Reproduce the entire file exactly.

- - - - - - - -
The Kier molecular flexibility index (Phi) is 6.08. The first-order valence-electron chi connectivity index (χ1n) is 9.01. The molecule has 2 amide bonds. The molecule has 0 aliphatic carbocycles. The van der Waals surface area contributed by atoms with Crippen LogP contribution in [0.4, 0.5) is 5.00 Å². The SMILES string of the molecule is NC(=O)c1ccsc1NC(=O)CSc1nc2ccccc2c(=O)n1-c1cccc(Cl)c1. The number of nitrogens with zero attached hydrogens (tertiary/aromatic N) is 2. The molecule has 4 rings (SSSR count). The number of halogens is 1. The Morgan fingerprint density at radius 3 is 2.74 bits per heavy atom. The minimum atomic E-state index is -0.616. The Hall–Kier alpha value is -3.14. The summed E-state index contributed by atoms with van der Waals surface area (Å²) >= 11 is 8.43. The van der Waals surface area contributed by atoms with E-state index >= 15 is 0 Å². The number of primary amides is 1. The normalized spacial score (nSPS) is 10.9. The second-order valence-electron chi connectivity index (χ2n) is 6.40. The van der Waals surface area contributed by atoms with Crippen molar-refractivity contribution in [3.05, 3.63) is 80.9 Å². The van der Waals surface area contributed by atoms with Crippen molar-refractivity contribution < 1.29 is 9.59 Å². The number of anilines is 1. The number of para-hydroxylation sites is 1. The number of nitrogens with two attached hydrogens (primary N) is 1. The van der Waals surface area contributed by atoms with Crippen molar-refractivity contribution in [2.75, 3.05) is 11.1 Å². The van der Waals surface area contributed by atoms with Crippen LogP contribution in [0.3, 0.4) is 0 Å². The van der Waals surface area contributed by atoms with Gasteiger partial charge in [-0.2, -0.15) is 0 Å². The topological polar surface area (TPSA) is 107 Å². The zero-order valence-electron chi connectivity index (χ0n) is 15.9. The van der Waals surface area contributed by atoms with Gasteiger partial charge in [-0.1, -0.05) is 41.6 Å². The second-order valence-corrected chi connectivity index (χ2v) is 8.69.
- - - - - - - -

The Kier molecular flexibility index (Phi) is 6.08. The first-order valence-electron chi connectivity index (χ1n) is 9.01. The molecule has 2 amide bonds. The molecule has 0 aliphatic carbocycles. The van der Waals surface area contributed by atoms with Crippen LogP contribution in [0.4, 0.5) is 5.00 Å². The SMILES string of the molecule is NC(=O)c1ccsc1NC(=O)CSc1nc2ccccc2c(=O)n1-c1cccc(Cl)c1. The number of nitrogens with zero attached hydrogens (tertiary/aromatic N) is 2. The molecule has 4 rings (SSSR count). The number of halogens is 1. The Morgan fingerprint density at radius 3 is 2.74 bits per heavy atom. The minimum atomic E-state index is -0.616. The Hall–Kier alpha value is -3.14. The summed E-state index contributed by atoms with van der Waals surface area (Å²) >= 11 is 8.43. The van der Waals surface area contributed by atoms with E-state index >= 15 is 0 Å². The number of primary amides is 1. The normalized spacial score (nSPS) is 10.9. The second-order valence-electron chi connectivity index (χ2n) is 6.40. The van der Waals surface area contributed by atoms with Crippen molar-refractivity contribution in [3.05, 3.63) is 80.9 Å². The van der Waals surface area contributed by atoms with Crippen molar-refractivity contribution < 1.29 is 9.59 Å². The number of anilines is 1. The number of para-hydroxylation sites is 1. The number of nitrogens with two attached hydrogens (primary N) is 1. The van der Waals surface area contributed by atoms with Crippen molar-refractivity contribution in [2.75, 3.05) is 11.1 Å². The van der Waals surface area contributed by atoms with Crippen LogP contribution in [0.3, 0.4) is 0 Å². The van der Waals surface area contributed by atoms with Gasteiger partial charge in [-0.2, -0.15) is 0 Å². The topological polar surface area (TPSA) is 107 Å². The zero-order valence-electron chi connectivity index (χ0n) is 15.9. The van der Waals surface area contributed by atoms with Gasteiger partial charge in [-0.1, -0.05) is 41.6 Å². The second-order valence-corrected chi connectivity index (χ2v) is 8.69.